Bothy Tales

Hogmanay Traditions In Scotland

Hogmanay Traditions In Scotland

A new year is almost upon us, and people in Scotland and around the world are celebrating Hogmanay. But what is it, and how is it celebrated?

The Origins Of Hogmanay

During the Protestant reformation of Scotland in 1640, it became illegal to hold Christmas celebrations as these were deemed to be an extravagance of the Catholic Church. For almost 400 years the people of Scotland celebrated on New Year's Eve, or Hogmanay, instead. Christmas itself only became a public holiday in Scotland in 1958.

The source of the word Hogmanay is unknown, although it is thought to come from French or Scandinavian culture.

First footing

The best known tradition of Hogmanay is first-footing. It is said that the first person who crosses your threshold after the bells at midnight determines the fortune of the house.

Ideally, the first person should be a tall, dark-haired man who brings gifts to bring good luck for the year ahead: Coal to warm your home, shortbread to keep you from hunger, and a drink (whisky or preferably gin!) for good cheer and to toast to your health and happiness.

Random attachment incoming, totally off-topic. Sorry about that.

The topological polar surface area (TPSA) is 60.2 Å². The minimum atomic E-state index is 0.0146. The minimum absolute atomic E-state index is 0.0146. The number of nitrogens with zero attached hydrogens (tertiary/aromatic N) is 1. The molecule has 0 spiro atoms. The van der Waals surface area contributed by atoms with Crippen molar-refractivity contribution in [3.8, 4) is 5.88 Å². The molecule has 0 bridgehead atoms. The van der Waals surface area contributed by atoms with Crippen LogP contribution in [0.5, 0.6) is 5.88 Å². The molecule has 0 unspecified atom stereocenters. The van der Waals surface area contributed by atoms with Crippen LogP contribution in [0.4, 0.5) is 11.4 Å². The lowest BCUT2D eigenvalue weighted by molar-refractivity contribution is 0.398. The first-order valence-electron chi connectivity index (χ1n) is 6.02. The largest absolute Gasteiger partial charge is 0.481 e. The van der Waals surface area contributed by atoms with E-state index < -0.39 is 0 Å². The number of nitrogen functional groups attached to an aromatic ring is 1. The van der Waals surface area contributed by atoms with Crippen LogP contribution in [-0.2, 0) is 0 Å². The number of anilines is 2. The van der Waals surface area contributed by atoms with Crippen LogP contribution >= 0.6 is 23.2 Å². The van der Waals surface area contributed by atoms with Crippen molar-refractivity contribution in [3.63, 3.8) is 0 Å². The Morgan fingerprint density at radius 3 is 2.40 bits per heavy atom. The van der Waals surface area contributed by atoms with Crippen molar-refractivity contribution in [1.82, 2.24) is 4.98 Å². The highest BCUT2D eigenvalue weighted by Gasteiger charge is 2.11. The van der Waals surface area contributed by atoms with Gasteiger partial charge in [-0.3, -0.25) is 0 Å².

A popular toast is "lang may your lum reek" (long may your chimney smoke), well wishes for good health and prosperity.

Auld Lang Syne

This song by Rabbie Burns is traditionally sung at the start of the new year. Gathered in a circle, everyone holds hands, swinging them slowly while singing along. For the final verse, arms are crossed and hands joined. Then the tempo increases and everyone rushes to the middle and back out, still linked, over and over until the song ends.

Redding The House

It's also traditional for people to declutter, clean their house and remove any old ashes from the fire in the run up to Hogmanay, starting the year ahead with a fresh slate.

Other traditions include hanging rowan branches above the door for good luck, mistletoe inside to ward off illness, holly, hazel and yew would protect the house and those living there. Juniper was also burned to fumigate the house before throwing all the windows and doors open to let in the fresh air of a new year.

Whatever your plans are for Hogmanay and the New Year, we wish you health and happiness for the year ahead!

Slàinte Mhath (good health)!

The Bothy Team